|Classification:||Holmium is a lanthanide and rare earth metal|
|Melting point:||1470 oC, 1743 K|
|Boiling point:||2700 oC, 2973 K|
|Neutrons in most abundant isotope:||98|
|Electron configuration:||[Xe] 4f11 6s2|
|Density @ 20oC:||8.80 g/cm3|
|Atomic volume:||18.7 cm3/mol|
|Structure:||hexagonal close packed|
|Specific heat capacity||0.16 J g-1 K-1|
|Heat of fusion||17.0 kJ mol-1|
|Heat of atomization||301 kJ mol-1|
|Heat of vaporization||251.04 kJ mol-1|
|1st ionization energy||580.7 kJ mol-1|
|2nd ionization energy||1139 kJ mol-1|
|3rd ionization energy||2204 kJ mol-1|
|Minimum oxidation number||0|
|Min. common oxidation no.||0|
|Maximum oxidation number||3|
|Max. common oxidation no.||3|
|Electronegativity (Pauling Scale)||1.23|
|Polarizability volume||23.6 Å3|
|Reaction with air||vigorous, with heat ⇒ Ho2O3|
|Reaction with 15 M HNO3||mild, ⇒ H2, Ho(NO3)3|
|Reaction with 6 M HCl||mild, ⇒ H2, HoCl3|
|Reaction with 6 M NaOH||–|
|Atomic radius||175 pm|
|Ionic radius (1+ ion)||–|
|Ionic radius (2+ ion)||–|
|Ionic radius (3+ ion)||104.1 pm|
|Ionic radius (1- ion)||–|
|Ionic radius (2- ion)||–|
|Ionic radius (3- ion)||–|
|Thermal conductivity||16.2 W m-1 K-1|
|Electrical conductivity||1.1 x 106 S m-1|
|Freezing/Melting point:||1470 oC, 1743 K|
Discovery of Holmium
In 1878 Swiss chemists Marc Delafontaine and Jacques-Louis Soret observed previously unrecorded spectroscopic lines. They announced the discovery of element ‘X’ – the element we now call holmium. (1)
In 1879 Per Teodor Cleve in Sweden discovered two new materials – one brown and one green – while working with erbia (erbium oxide). The brown substance he named holmia, which he later found to be holmium oxide, and the green substance he named thulia, which is thulium oxide. (2), (2a)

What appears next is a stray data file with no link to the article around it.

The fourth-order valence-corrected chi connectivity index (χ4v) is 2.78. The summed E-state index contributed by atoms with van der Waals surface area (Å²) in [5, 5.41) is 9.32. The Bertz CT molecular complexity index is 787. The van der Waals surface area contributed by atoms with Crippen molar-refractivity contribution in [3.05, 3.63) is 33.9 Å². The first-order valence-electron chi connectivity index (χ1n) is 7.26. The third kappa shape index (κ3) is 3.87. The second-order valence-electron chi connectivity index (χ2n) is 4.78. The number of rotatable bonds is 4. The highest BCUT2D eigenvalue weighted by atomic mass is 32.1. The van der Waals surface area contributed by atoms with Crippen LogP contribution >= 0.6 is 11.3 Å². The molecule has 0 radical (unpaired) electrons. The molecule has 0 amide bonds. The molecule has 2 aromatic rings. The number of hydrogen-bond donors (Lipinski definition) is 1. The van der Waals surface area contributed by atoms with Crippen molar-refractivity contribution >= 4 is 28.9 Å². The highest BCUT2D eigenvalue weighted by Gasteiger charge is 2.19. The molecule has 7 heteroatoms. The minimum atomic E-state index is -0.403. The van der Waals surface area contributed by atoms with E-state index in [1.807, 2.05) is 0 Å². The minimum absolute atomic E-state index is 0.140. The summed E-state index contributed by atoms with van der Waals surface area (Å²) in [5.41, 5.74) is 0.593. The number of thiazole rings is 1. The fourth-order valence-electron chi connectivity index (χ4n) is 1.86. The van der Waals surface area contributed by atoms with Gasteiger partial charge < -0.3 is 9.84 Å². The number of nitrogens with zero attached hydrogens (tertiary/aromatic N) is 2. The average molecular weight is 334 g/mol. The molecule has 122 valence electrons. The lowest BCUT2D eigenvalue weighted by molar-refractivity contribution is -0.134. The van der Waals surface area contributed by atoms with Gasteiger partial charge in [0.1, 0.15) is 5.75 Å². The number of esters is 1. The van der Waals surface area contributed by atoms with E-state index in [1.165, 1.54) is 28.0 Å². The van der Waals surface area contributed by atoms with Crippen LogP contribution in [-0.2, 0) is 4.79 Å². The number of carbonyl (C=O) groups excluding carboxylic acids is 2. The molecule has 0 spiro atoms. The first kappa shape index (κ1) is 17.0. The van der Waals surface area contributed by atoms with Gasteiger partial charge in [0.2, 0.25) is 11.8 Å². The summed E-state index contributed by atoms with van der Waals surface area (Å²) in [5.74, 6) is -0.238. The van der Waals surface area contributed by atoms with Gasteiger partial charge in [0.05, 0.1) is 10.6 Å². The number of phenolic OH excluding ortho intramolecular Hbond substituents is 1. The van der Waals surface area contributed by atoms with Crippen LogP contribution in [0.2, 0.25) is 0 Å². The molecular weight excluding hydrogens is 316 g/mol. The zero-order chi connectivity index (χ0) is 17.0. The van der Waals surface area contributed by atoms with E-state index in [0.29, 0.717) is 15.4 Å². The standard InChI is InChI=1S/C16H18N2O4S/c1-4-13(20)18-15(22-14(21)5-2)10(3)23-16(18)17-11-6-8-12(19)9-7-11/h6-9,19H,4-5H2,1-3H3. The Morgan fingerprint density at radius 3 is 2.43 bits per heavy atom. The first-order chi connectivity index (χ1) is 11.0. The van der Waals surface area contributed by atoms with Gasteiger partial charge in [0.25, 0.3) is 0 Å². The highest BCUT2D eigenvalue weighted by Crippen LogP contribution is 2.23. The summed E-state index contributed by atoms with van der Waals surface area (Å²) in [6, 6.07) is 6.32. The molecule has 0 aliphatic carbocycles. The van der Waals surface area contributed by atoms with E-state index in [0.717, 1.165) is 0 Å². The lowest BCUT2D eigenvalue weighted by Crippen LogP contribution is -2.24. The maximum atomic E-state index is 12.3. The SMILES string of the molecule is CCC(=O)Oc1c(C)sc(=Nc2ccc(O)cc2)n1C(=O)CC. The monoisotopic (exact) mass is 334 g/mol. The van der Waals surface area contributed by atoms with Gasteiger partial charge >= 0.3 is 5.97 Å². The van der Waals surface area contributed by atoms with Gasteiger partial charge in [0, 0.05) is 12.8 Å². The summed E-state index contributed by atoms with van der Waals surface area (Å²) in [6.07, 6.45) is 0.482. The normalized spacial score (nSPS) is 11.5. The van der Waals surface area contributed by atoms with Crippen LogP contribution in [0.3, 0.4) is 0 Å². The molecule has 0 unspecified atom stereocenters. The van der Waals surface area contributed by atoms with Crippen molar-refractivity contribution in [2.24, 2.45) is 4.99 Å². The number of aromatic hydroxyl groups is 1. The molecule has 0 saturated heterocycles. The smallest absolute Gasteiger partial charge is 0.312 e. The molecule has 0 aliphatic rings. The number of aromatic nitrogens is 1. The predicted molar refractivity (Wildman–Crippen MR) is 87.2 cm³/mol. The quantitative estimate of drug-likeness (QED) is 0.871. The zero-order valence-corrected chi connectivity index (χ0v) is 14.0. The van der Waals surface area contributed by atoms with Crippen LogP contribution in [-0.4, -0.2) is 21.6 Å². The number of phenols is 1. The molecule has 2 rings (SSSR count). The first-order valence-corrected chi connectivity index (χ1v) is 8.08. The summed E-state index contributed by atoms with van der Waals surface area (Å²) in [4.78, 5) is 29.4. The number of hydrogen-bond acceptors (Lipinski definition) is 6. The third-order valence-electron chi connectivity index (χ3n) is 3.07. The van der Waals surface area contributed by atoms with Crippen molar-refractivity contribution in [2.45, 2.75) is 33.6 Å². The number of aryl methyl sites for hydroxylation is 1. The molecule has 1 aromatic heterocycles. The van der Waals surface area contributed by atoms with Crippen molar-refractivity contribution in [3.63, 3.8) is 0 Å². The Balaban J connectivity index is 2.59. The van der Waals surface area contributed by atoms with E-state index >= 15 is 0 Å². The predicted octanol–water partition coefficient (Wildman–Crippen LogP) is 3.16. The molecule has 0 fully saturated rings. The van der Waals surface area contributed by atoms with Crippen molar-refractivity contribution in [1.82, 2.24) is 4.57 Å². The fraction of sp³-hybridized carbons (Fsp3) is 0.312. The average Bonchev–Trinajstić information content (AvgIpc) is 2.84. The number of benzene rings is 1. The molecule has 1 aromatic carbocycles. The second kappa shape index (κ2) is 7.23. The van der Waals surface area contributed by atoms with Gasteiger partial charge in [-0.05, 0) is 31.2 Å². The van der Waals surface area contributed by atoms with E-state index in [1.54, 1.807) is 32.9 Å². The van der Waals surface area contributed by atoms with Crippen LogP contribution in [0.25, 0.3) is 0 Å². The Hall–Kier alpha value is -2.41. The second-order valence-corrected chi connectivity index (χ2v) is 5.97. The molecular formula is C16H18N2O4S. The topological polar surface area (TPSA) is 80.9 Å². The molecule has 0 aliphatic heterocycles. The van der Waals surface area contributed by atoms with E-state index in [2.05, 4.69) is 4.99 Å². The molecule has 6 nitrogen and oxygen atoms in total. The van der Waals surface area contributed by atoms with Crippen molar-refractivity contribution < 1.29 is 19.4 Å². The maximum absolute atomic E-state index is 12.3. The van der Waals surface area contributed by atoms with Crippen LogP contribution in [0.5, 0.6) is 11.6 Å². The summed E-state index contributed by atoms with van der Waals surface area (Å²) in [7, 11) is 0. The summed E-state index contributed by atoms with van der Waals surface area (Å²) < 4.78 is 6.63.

Holmium oxide was isolated in 1886 by French chemist Paul Lecoq de Boisbaudran by fractional precipitation. (1a), (3)
The pure metal was isolated in 1911 by Otto Holmberg. (3)
The element name holmium comes from the Greek word ‘Holmia’ meaning Stockholm.
Appearance and Characteristics
Holmium is considered to be of low toxicity.
Holmium is a bright, soft, silvery-white, rare earth metal that is both ductile and malleable.
It does not react in dry air at normal temperatures, but rapidly oxidizes to a yellow oxide (Ho2O3) in moist air or when heated.
When present in compounds, holmium exists usually in the trivalent state, Ho3+. Most holmium compounds are brownish yellow in color. (4)
Holmium has unusual magnetic properties, including the highest magnetic moment (10.6 µB) of any naturally occurring element.
Uses of Holmium
As a result of its special magnetic properties, holmium is used in alloys for the production of magnets and as a flux concentrator for high magnetic fields.
Holmia (holmium oxide) is used as a yellow or red coloring for glass and cubic zirconia.
Holmium isotopes are good neutron absorbers and are used in nuclear reactor control rods.
Holmium is also used in solid-state lasers for non-invasive medical procedures treating cancers and kidney stones.
Abundance and Isotopes
Abundance earth’s crust: 1.2 parts per million by weight, 0.2 parts per million by moles
Abundance solar system: per billion by weight, per trillion by moles
Cost, pure: $860 per 100g
Cost, bulk: $ per 100g
Source: Holmium is not found free in nature but is found in a number of minerals: mainly gadolinite and monazite. Commercially it is extracted by ion exchange from monazite sand and the metal is isolated by reducing its anhydrous fluoride with calcium metal.
Isotopes: Holmium has 30 isotopes whose half-lives are known, with mass numbers 141 to 172. Naturally occurring holmium consists of its one stable isotope, 165Ho.
1. Mary Elvira Weeks, The Discovery of the Elements XVI., Journal of Chemical Education., October 1932, p1761,1762.
1a. Mary Elvira Weeks, The Discovery of the Elements XVI., Journal of Chemical Education., October 1932, p1767.
2. Robert E. Krebs, The history and use of our earth’s chemical elements: a reference guide., JGreenwood Publishing Group, 2006, p296.
2a. Robert E. Krebs, The history and use of our earth’s chemical elements: a reference guide., JGreenwood Publishing Group, 2006, p300.
3. Andrew Ede, The chemical element: a historical perspective., Greenwood Publishing Group, 2006, p139.
4. Mary Eagleson, Concise encyclopedia chemistry., Walter de Gruyter, 1994, page 498.
5 Photo: Images of Elements
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